Investigative fishing, otherwise known as “let’s go take a look,” sometimes rewards with great moments — beautiful places, lots of fish or discoveries that are worthwhile. I did some investigative fishing this past weekend, in fact, at Indian Run in Shenandoah National Park. But it was not one of those days to remember, other than to remember not to go there again.
I have recently become interested in finding the northern-most streams in the park that hold brook trout, more out of curiosity than anything else. It is well known that the southern half of the park’s northern district, the bulk of the central district and a good bit of the southern district have great brook trout streams. But the closer you get to Front Royal and that very developed area at the park’s northern end, the more it seems the streams just peter out. Various maps show some promising blue lines and today I decided to cross one off the list. Even after hiking all the way down from Skyline Drive to the park boundary and back I still think Indian Run could have some populations of trout (if anyone knows for sure I’d love to hear about it). As I worked my way down the mountain this little brook gradually became a little deeper and a little wider. It was just starting to look fishable when I stepped on an orange blaze on the rocks, which was under the “Boundary” signage you’re familiar with if you go tromping around the park much. Oh well. If this stream does have fish it’s likely they are in the lower section outside of the park on private land.
Hiking down along Indian Run is not a pleasant trip. The main thing is that there is no trail. Not horrible this time of the year, but you would not like hiking down there when it’s warmer and overgrown. Even in February it’s a chore. It’s steep and rocky, and in many places it’s a gorge that narrows with steep slopes on both sides. Quite a workout coming back up, too, and quite a bit of undergrowth that’s difficult even in the winter.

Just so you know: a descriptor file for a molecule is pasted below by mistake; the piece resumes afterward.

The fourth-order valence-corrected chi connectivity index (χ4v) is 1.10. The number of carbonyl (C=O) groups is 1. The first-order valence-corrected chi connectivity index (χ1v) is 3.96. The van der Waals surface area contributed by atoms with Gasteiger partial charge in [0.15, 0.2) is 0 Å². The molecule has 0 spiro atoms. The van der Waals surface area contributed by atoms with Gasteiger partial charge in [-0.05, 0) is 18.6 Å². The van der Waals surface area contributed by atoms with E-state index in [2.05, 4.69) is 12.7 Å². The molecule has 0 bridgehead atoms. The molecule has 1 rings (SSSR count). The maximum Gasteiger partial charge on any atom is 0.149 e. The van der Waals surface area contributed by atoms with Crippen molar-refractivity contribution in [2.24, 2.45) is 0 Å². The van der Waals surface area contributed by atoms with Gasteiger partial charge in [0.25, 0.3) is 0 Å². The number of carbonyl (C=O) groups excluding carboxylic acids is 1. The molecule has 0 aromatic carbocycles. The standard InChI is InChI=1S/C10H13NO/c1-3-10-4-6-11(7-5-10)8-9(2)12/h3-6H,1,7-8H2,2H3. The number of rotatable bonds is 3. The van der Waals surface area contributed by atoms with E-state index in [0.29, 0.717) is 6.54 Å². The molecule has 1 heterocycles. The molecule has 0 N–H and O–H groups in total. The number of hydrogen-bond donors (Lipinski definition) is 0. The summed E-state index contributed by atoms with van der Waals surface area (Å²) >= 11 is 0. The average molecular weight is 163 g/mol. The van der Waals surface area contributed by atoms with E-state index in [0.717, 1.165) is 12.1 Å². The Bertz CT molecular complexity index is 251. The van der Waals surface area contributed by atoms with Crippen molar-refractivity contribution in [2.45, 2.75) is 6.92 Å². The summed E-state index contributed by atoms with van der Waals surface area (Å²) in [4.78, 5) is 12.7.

So I got that out of the way. There are a bunch of other places I have marked to explore, but that will be it for a while.. The next several trips are going to be to where I know the fish are. But on a warm day in February, might as well gamble a little, eh?
One thing that always fascinates me in this park are the springs that feed these streams. There is so much water coming out of the ground that keeps these streams flowing uninterrupted all year, every year. Indian Run is a typical Shenandoah Park stream in that regard. At the top of the Blue Ridge, it’s literally nothing. Then you find Indian Run Spring, which is just a puddle. Then there is another puddle, then more. As you hike down the mountain, it is just a dry stream bed, but you can hear the water underneath it. Then it percolates out of the rocks into the miniature gorge, and more and more water bubbles up until it’s a real river. It all makes you wonder what’s going on underneath the mountain, and whether it’s going to keep seeping up from the ground forever or if it will eventually all just shut off. It’s one of those things you can’t take for granted or turn your back on. What if these springs all just dried up? Well, that would be the end of fishing in the park, no doubt. As scientific as geologists and foresters are, ground water is still a mysterious thing.
So, until next time when I’m back to catching fish, get out there and have fun.
The weather forecast for last Friday was for a warm day, into the 70s. So I started watching the temperature each day in anticipation, planning to take the day off to try to catch some brook trout in Shenandoah National Park for the first time this year. Friday’s weather ended up being similar to Thursday’s, but a little warmer and with wind gusts to 30 mph. Minus the wind, it would have been ideal. For the middle of February, it still was. No one can complain about a sunny, 70 degree day in the last few weeks of winter even if it means your rusty casting skills are going to be tested by that stiff breeze. I decided to head out around 8:00 and drive to a stream in the park that I had never fished before.
Three things are unfortunate for each and every one of you who reads this. The first is that this is a stream I rarely hear mentioned, and since I’ve discovered it is a great stream, I will not name it. No stream in the park is such a big secret, though. Everyone knows that just about every stream there has at least some brook trout. So get a map, find the blue lines and head out there. That’s what I do, with the occasional hint from a few books and reports found among those who do the same. I had been eying this stream on the map for a while, but without confirmation of what’s there and knowing that a poor fishing spot means an entire day “wasted” (as wasted as a bad day of hiking and fishing can be), I’ve just never checked it out. Coupled with what looked like some questionable access on the map and some roads that seemed more like suggestions, I wasn’t sure what I would be driving into. But I figured now was the time to see. Worst case was I’d be outside sunning myself in the middle of February.